Shop at Shanghai


Dec 23, 2010
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#1
anyone know where is the best place to buy camera equipment in Shanghai? thanks.
 

Berkins

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Aug 29, 2010
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#2
Huan long building at shanghai railway station area. 2nd/3rd floor.

Orient photo has a store there.

Alternatively, xin guang building at lu ban road also has many sores
 

Berkins

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Aug 29, 2010
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#3
I will suggest sticking to buying locally branded stuff like yongnuo ...seen some fake canon battery grips, not too comfortable about buying imported stuff.
 

Dec 23, 2010
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#5
thanks..just came back... some prices are ok...
 

SNAG

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#6
Any idea if the prices are cheaper? Might be looking to get a lens/two if the prices are attractive. Of course, recommendations for decent stores would be great...

EDIT: Googled for a couple of Chinese forums, and seems that the service standards at Xin Guang aren't that great. And apparently there's this shady practice of issuing hand-written receipts for your purchase (from what I read, always insist on machine-printed receipts).

Indicative prices are somewhat on par with HK, but you get ease of mind when getting them from HK..
 

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Dec 23, 2010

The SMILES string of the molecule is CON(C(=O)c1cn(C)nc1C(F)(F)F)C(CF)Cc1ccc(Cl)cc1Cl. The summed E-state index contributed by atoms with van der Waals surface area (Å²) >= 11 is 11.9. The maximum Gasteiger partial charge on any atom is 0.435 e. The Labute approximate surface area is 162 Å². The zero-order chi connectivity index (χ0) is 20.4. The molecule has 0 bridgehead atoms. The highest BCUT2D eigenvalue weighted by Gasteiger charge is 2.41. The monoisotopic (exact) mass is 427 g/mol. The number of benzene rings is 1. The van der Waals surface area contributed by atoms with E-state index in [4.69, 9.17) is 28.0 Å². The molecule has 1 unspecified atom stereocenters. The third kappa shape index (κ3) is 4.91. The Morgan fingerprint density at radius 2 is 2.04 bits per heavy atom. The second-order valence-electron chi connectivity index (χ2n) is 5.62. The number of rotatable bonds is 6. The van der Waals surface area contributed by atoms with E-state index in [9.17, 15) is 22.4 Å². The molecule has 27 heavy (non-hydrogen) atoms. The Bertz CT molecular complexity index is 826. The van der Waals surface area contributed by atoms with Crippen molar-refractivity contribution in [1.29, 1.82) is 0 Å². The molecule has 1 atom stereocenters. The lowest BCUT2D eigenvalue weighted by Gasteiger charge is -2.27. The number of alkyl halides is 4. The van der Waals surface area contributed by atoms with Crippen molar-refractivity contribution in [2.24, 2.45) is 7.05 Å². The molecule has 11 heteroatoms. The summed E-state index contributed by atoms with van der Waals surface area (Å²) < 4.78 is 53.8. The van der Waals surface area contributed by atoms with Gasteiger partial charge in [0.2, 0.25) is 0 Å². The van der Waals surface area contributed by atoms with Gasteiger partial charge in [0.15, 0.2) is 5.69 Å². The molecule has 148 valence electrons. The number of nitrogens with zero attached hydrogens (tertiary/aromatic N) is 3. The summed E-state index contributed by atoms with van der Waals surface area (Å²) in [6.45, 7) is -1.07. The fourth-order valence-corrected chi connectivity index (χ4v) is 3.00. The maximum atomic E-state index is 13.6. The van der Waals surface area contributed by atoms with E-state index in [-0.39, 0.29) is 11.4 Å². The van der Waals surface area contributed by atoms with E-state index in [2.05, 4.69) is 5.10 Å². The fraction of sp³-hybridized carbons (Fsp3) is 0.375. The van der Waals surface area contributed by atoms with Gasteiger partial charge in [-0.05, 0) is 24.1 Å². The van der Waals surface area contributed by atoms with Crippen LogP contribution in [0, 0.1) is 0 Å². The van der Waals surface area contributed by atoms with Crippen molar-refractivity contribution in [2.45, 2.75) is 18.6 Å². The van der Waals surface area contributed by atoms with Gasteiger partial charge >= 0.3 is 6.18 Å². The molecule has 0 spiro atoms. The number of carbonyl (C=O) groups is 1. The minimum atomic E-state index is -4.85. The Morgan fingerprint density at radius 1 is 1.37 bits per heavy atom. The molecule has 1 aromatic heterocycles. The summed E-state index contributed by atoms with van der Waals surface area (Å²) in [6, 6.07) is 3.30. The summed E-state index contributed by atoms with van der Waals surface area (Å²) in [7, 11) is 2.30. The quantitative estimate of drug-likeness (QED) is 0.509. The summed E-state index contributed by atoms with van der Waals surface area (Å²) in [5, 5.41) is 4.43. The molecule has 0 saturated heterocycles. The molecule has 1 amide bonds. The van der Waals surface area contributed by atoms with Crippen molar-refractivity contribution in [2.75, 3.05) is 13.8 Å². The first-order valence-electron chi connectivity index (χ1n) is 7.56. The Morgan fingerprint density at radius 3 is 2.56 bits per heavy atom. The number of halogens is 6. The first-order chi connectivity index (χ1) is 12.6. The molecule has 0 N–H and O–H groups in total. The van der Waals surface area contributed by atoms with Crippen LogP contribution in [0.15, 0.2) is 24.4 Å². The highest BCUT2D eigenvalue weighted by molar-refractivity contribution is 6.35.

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#7
SNAG said:
Any idea if the prices are cheaper? Might be looking to get a lens/two if the prices are attractive. Of course, recommendations for decent stores would be great...

EDIT: Googled for a couple of Chinese forums, and seems that the service standards at Xin Guang aren't that great. And apparently there's this shady practice of issuing hand-written receipts for your purchase (from what I read, always insist on machine-printed receipts).

Indicative prices are somewhat on par with HK, but you get ease of mind when getting them from HK..
Reason being that official invoice is tax inclusive.... if u want to pay more. Common practice. Can't have it both ways...cheap n official invoice.
 

daredevil123

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Oct 25, 2005
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lil red dot
#8
Any idea if the prices are cheaper? Might be looking to get a lens/two if the prices are attractive. Of course, recommendations for decent stores would be great...

EDIT: Googled for a couple of Chinese forums, and seems that the service standards at Xin Guang aren't that great. And apparently there's this shady practice of issuing hand-written receipts for your purchase (from what I read, always insist on machine-printed receipts).

Indicative prices are somewhat on par with HK, but you get ease of mind when getting them from HK..